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Section nine of ten of SGI President Daisaku Ikeda’s 2017 peace proposal, “The Global Solidarity of Youth: Ushering In a New Era of Hope.”
The third priority area I would like to discuss is the building of a culture of human rights.
In addition to protracted armed conflict and civil war, another serious threat currently confronting global society is the frequent occurrence of terrorist attacks and the rise of violent extremism. There are far too many cases where young people, struggling to find meaning in life, bereft of hope for the future, are lured into violent extremism.
Last November, the Toda Institute for Global Peace and Policy Research cosponsored a two-day conference at Eastern Mennonite University in Virginia to discuss approaches to prevent the spread of violent extremism.
With an increasing number of states accepting the idea that punitive measures are the most effective way of preventing violence, participants interrogated the actual effectiveness of this approach and related issues through an analysis of case studies in different regions of the world. Further, they explored ways of advancing peacebuilding efforts in areas of continuing tension.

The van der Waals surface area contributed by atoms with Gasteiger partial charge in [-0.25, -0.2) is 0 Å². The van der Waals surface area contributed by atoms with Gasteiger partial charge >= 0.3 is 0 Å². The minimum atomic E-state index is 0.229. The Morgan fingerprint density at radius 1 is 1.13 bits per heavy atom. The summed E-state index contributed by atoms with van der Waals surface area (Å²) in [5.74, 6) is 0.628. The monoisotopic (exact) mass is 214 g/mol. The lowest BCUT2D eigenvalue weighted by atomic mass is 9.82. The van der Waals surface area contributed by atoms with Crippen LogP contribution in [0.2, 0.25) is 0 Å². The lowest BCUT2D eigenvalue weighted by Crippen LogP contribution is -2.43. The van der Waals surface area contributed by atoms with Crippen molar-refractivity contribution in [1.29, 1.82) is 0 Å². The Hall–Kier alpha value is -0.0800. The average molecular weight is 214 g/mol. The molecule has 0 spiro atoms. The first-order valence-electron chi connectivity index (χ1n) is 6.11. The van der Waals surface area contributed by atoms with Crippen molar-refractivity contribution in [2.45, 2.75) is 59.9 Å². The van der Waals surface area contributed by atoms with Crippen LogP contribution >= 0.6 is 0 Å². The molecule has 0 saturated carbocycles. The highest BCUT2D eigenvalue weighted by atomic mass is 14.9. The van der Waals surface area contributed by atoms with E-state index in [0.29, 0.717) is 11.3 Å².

The meeting also focused on identifying factors that drive violent extremism as well as means for its prevention, particularly the importance of comprehensive efforts to encourage ways of addressing problems and differences without resorting to violence.
I believe that the key element here must be the promotion of human rights education.
Last year marked the fifth anniversary of the adoption of the United Nations Declaration on Human Rights Education and Training. The SGI, as a civil society organization, has supported from its drafting stage this important UN Declaration, in which UN member states for the first time agreed to international standards for human rights education.
To commemorate the fifth anniversary of its adoption, an intergovernmental panel was held during the Human Rights Council session in September, with representatives of the SGI in attendance. In her remarks, Deputy High Commissioner for Human Rights Kate Gilmore noted that while we have seen hatred and violence spread in parts of the world, we have also witnessed the launch of initiatives in human rights education which are inspiring people to positive action. She also stated:
Human rights education fosters our common humanity beyond our individual diversities. It is not an “optional extra” or just another routine obligation. It teaches fundamental lessons. 
These words underscore the true significance of human rights education.
Examples of the impact of human rights education, such as the transformation of one young schoolgirl, were introduced during the meeting. Through a human rights education program in her school, she began to deeply consider the nature of her own dignity. This awakening to her innate value allowed her to find strength and confidence in the future, learning to stand up to the circumstances surrounding her. She was transformed; no longer a victim, she felt compelled to defend the human rights of others.